When it comes to purchasing a piano, the choices can be overwhelming. You’ve likely heard of vertical and grand pianos but what is the difference between them? The answer may surprise you! A vertical piano is typically smaller and more economical – which makes them an excellent choice for beginning and casual players who are just starting out. Grand pianos offer a larger soundboard with a superior dynamic range, creating a more powerful tone that professionals and experienced musicians will appreciate. In this blog post, we’ll take a closer look at these two different types of pianos so you can make an informed decision when shopping for your next instrument.
Vertical pianos are usually put up against a wall and a Grand Piano is not put against the wall but has a lid that opens up toward the room. So one of the differences is visual in that they look different and the functions are different as well.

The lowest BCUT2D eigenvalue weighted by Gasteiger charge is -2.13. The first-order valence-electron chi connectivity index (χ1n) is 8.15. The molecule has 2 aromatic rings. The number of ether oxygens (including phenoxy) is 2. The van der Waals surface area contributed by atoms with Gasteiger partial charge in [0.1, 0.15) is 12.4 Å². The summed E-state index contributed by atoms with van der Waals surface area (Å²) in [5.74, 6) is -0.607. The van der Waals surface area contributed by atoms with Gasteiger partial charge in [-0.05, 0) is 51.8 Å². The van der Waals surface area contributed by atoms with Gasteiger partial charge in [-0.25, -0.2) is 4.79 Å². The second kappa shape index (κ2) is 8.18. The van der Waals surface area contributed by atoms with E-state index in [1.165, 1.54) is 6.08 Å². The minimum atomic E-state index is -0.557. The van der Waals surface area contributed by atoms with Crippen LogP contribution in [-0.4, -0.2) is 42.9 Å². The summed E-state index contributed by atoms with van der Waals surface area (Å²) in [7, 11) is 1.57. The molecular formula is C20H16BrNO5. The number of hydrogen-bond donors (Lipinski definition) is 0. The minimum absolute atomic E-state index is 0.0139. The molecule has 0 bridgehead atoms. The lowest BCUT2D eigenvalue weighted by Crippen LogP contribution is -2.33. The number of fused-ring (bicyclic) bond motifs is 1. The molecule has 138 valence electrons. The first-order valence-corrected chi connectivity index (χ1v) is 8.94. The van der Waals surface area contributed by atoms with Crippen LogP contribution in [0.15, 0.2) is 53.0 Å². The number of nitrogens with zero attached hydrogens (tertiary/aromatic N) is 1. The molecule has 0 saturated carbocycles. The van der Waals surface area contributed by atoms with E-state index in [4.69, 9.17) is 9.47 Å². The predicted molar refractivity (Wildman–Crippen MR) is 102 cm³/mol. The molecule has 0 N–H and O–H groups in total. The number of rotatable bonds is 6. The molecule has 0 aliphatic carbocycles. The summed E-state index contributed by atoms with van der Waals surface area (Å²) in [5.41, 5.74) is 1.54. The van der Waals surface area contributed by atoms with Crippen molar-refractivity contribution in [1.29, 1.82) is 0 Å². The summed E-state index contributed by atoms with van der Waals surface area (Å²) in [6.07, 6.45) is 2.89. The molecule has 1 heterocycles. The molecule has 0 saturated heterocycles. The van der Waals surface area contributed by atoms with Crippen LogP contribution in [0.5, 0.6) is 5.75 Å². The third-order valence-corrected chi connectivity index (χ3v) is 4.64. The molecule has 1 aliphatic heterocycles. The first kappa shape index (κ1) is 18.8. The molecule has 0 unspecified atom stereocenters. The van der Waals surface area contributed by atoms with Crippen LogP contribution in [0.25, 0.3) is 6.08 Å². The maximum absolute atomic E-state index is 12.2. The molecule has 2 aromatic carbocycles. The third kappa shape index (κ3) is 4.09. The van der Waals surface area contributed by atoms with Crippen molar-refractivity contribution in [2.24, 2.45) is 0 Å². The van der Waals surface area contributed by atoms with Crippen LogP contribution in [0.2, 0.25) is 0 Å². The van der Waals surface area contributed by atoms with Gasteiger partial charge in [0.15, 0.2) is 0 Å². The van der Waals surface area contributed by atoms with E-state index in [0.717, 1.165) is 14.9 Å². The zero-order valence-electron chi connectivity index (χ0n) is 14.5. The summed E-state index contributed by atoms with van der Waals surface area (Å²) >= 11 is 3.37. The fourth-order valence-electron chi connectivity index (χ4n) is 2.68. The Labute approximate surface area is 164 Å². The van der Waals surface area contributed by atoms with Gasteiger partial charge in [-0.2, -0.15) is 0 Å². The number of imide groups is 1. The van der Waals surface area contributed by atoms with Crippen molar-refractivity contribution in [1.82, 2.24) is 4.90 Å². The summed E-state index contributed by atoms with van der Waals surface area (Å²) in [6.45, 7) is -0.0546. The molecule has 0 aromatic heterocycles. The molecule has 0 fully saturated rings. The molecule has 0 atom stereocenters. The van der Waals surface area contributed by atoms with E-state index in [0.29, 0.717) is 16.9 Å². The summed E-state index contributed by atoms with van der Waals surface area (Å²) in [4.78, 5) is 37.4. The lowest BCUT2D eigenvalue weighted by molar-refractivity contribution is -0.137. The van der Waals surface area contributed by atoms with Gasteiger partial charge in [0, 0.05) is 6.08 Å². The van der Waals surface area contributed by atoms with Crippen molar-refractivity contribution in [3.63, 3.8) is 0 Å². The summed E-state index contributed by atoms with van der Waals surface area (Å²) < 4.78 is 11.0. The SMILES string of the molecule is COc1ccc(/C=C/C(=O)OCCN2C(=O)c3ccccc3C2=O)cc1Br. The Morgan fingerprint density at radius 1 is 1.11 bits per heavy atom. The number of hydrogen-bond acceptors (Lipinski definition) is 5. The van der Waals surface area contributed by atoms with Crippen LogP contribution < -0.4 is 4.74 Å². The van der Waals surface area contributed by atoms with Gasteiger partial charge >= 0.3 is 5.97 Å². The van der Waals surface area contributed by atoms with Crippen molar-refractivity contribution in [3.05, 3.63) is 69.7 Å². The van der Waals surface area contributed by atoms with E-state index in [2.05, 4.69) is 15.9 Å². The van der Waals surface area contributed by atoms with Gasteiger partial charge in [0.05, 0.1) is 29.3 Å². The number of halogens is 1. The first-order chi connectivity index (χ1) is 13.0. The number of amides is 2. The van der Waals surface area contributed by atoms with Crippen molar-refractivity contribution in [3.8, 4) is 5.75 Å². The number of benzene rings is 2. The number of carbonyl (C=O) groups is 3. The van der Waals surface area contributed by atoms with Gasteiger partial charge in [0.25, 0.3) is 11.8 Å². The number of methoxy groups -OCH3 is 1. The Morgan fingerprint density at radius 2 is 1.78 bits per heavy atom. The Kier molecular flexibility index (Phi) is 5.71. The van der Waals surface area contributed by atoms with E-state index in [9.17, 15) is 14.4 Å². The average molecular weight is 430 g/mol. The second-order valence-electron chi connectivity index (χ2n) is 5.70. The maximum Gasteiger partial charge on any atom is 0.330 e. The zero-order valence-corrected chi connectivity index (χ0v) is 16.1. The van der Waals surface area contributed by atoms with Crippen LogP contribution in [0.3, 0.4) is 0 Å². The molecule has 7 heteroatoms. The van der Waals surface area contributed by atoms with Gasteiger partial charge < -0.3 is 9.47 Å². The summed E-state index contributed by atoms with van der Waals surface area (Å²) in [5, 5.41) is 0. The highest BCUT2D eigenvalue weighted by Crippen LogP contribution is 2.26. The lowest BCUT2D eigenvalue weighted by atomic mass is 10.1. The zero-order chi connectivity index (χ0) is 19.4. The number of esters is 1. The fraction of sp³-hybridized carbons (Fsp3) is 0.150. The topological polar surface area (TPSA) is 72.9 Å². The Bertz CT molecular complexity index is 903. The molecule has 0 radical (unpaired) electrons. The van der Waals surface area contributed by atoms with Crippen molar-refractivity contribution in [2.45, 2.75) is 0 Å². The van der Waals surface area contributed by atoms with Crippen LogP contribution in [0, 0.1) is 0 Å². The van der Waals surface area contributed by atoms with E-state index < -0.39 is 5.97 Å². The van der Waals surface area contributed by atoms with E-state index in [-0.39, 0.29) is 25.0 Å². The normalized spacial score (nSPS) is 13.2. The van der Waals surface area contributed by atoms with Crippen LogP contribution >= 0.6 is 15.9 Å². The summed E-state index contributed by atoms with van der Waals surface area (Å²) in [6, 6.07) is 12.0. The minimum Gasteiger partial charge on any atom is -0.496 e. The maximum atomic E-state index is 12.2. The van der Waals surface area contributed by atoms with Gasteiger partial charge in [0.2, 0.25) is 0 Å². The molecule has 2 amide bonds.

The actions are different, where a vertical will have more springs in the piano. A grand action will have gravity, as its friend to help a little bit more so the sensitivity of playing a grand piano will afford more control than a vertical.
Also, the dampening system of a grand piano is more efficient because if you think about how the dampers and where they are placed they are right above where the hammer strikes the string. In a vertical, they can’t be because they are both on the same side so the hammer hits a string that is above the damper, which dampens the string. So a Grand Piano will dampen more efficiently.
A Grand Piano action will also repeat better because of the gravity and the mechanism called escapement. So those are some of the differences in a technical way of a Grand Piano versus a Vertical Piano.